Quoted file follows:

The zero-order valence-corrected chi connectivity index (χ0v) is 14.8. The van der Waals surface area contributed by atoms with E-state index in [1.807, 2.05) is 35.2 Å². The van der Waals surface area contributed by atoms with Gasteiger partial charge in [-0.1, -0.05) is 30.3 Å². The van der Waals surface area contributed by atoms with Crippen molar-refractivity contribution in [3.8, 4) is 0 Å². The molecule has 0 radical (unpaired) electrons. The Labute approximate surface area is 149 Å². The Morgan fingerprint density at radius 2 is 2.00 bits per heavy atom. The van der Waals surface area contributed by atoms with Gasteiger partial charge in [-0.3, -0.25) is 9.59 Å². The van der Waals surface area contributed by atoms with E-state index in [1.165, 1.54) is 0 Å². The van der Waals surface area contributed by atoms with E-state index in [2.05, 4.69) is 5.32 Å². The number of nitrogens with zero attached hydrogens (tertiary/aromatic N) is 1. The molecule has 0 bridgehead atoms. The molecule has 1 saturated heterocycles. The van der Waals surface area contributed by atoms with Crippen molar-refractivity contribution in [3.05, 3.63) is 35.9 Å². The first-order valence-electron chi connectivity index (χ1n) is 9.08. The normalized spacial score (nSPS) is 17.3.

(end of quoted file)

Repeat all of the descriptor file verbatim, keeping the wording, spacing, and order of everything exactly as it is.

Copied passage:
The zero-order valence-corrected chi connectivity index (χ0v) is 14.8. The van der Waals surface area contributed by atoms with E-state index in [1.807, 2.05) is 35.2 Å². The van der Waals surface area contributed by atoms with Gasteiger partial charge in [-0.1, -0.05) is 30.3 Å². The van der Waals surface area contributed by atoms with Crippen molar-refractivity contribution in [3.8, 4) is 0 Å². The molecule has 0 radical (unpaired) electrons. The Labute approximate surface area is 149 Å². The Morgan fingerprint density at radius 2 is 2.00 bits per heavy atom. The van der Waals surface area contributed by atoms with Gasteiger partial charge in [-0.3, -0.25) is 9.59 Å². The van der Waals surface area contributed by atoms with E-state index in [1.165, 1.54) is 0 Å². The van der Waals surface area contributed by atoms with E-state index in [2.05, 4.69) is 5.32 Å². The number of nitrogens with zero attached hydrogens (tertiary/aromatic N) is 1. The molecule has 0 bridgehead atoms. The molecule has 1 saturated heterocycles. The van der Waals surface area contributed by atoms with Crippen molar-refractivity contribution in [3.05, 3.63) is 35.9 Å². The first-order valence-electron chi connectivity index (χ1n) is 9.08. The normalized spacial score (nSPS) is 17.3.